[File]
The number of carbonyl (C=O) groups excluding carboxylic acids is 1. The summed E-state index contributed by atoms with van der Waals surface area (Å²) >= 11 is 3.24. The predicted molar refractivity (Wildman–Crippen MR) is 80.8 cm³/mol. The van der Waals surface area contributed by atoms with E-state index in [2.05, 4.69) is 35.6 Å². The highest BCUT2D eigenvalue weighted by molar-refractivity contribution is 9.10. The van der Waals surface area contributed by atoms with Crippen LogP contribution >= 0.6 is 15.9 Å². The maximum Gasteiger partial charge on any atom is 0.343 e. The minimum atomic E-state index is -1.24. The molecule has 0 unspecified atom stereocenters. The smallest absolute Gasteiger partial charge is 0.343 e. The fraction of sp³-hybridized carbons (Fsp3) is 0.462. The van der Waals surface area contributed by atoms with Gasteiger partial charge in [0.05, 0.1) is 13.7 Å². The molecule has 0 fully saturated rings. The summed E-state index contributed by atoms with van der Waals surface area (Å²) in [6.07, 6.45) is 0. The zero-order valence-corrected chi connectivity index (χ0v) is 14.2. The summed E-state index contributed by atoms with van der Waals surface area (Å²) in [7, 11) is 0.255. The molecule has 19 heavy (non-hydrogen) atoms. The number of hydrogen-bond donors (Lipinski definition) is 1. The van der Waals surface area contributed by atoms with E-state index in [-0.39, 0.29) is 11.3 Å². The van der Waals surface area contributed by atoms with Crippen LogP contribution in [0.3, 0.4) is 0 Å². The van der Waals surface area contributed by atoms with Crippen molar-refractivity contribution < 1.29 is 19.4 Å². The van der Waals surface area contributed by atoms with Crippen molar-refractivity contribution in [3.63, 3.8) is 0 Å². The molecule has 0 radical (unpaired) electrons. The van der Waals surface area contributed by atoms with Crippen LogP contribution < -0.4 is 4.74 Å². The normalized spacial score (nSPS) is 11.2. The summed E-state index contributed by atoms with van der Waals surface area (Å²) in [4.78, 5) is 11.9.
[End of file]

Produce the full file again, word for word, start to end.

The number of carbonyl (C=O) groups excluding carboxylic acids is 1. The summed E-state index contributed by atoms with van der Waals surface area (Å²) >= 11 is 3.24. The predicted molar refractivity (Wildman–Crippen MR) is 80.8 cm³/mol. The van der Waals surface area contributed by atoms with E-state index in [2.05, 4.69) is 35.6 Å². The highest BCUT2D eigenvalue weighted by molar-refractivity contribution is 9.10. The van der Waals surface area contributed by atoms with Crippen LogP contribution >= 0.6 is 15.9 Å². The maximum Gasteiger partial charge on any atom is 0.343 e. The minimum atomic E-state index is -1.24. The molecule has 0 unspecified atom stereocenters. The smallest absolute Gasteiger partial charge is 0.343 e. The fraction of sp³-hybridized carbons (Fsp3) is 0.462. The van der Waals surface area contributed by atoms with Gasteiger partial charge in [0.05, 0.1) is 13.7 Å². The molecule has 0 fully saturated rings. The summed E-state index contributed by atoms with van der Waals surface area (Å²) in [6.07, 6.45) is 0. The zero-order valence-corrected chi connectivity index (χ0v) is 14.2. The summed E-state index contributed by atoms with van der Waals surface area (Å²) in [7, 11) is 0.255. The molecule has 19 heavy (non-hydrogen) atoms. The number of hydrogen-bond donors (Lipinski definition) is 1. The van der Waals surface area contributed by atoms with E-state index in [-0.39, 0.29) is 11.3 Å². The van der Waals surface area contributed by atoms with Crippen LogP contribution in [0.3, 0.4) is 0 Å². The van der Waals surface area contributed by atoms with Crippen molar-refractivity contribution < 1.29 is 19.4 Å². The van der Waals surface area contributed by atoms with Crippen molar-refractivity contribution in [3.63, 3.8) is 0 Å². The molecule has 0 radical (unpaired) electrons. The van der Waals surface area contributed by atoms with Crippen LogP contribution < -0.4 is 4.74 Å². The normalized spacial score (nSPS) is 11.2. The summed E-state index contributed by atoms with van der Waals surface area (Å²) in [4.78, 5) is 11.9.